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First to explain you, why you get 512-bit outputs from a 256-bit curve: The output is basically a point (x-coordinate is enough) and a message-dependant value, with the x-coordinate being expressed as integer. You can verify the signature by checking for a specific relationship between the point and the message-dependant value and the public key point. In ...


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From what you say, I assume that you are talking about the Crypto 3 challenge from HackingWeek. As Ruggero explained, the curve is vulnerable to both the MOV attack and the older FR attack that works similarily, using Weil or Tate pairings (respectivly). A simple sage code for the FR-attack would be: q = 134747661567386867366256408824228742802669457 Zq = ...


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In your particular case the order of the point divides $p-1$, this means that the embedding degree of your curve is 1. You should be able to apply the MOV attack to transfer your instance of ECDLP into an instance of DLP over $\mathbb{F}_{p}^*$. This would allow you to use the Index Calculus to solve your problem. As the Index Calculus is subexponential, ...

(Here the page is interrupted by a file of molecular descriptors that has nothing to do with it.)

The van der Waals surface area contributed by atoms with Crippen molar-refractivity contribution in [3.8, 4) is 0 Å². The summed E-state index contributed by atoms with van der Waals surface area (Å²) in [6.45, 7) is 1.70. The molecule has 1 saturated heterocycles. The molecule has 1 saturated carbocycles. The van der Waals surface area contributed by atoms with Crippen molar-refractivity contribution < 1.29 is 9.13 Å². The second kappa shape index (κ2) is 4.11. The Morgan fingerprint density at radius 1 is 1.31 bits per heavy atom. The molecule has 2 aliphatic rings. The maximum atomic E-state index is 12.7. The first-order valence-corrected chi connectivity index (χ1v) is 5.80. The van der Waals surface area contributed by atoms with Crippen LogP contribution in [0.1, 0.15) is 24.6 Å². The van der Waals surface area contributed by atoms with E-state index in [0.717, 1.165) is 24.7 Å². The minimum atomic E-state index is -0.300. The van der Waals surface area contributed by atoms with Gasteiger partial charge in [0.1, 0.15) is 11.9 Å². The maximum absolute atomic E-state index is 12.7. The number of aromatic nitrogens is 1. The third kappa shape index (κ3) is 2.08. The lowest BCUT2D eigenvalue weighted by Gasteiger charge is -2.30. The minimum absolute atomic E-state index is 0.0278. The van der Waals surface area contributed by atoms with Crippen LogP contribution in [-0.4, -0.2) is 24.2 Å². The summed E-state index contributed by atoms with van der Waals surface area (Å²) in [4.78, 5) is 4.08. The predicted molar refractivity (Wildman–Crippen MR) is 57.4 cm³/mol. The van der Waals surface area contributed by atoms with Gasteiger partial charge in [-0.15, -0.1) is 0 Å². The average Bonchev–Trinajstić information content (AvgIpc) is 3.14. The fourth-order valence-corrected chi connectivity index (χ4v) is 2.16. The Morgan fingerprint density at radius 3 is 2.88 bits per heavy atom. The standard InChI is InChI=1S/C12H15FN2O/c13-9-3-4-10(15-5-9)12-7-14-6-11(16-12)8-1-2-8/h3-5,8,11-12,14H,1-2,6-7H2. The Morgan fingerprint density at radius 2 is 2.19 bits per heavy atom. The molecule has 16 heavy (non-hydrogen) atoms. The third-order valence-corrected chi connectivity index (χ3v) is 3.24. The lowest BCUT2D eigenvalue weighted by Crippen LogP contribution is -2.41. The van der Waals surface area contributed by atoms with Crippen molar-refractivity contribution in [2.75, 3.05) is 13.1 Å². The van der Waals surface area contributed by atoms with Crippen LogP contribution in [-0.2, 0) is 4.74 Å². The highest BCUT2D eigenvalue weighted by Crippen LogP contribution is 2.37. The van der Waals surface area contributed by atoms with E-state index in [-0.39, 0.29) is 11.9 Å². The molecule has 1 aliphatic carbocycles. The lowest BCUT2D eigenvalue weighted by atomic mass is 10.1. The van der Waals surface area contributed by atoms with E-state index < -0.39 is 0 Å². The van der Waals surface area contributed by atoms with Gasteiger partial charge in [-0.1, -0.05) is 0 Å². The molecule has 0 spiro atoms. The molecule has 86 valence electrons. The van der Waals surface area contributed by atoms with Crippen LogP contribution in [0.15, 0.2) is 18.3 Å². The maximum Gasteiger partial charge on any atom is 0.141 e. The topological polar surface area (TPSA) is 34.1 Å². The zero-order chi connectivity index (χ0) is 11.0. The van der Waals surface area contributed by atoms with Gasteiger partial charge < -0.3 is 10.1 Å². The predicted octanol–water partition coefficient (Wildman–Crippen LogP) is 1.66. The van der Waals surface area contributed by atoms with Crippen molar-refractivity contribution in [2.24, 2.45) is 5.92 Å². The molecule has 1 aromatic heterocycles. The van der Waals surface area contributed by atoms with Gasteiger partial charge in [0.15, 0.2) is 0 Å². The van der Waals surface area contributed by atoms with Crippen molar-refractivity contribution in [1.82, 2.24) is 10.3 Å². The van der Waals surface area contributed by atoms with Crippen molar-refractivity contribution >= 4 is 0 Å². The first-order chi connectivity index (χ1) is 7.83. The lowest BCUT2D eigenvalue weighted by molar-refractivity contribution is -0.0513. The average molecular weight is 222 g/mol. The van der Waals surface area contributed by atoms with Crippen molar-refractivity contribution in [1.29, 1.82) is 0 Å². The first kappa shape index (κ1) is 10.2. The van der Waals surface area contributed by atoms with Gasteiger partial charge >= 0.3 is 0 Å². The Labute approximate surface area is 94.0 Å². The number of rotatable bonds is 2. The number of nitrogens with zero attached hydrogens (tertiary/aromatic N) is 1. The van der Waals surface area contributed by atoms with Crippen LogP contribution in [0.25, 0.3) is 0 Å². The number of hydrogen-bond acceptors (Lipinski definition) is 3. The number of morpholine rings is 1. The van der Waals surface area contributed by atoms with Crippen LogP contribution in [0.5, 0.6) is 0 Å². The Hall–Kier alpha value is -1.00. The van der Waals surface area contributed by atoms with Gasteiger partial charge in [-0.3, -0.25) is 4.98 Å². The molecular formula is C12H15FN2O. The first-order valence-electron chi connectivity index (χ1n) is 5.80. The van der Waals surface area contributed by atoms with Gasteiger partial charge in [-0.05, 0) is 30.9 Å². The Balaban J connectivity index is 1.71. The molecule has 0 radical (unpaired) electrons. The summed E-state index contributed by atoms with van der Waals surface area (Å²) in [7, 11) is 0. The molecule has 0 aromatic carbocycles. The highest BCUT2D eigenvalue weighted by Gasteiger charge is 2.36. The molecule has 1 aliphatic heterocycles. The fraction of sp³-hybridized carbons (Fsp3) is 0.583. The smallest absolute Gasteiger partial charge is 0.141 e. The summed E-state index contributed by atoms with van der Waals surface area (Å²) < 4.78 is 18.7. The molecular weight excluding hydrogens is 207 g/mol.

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In ECDSA, the message is never encoded as a point in the elliptic curve. Signing in ECDSA loosely works like this: $$ \begin{align*} k &= \text{random}(0, n) \\ (x, \_) &= k \cdot G \\ r &= x \bmod n \\ s &= k^{-1}(H(m) + r \alpha) \bmod n \end{align*} $$ $r$ and $s$ are the signature, and as you can see $H(m)$ is only ever used as an ...



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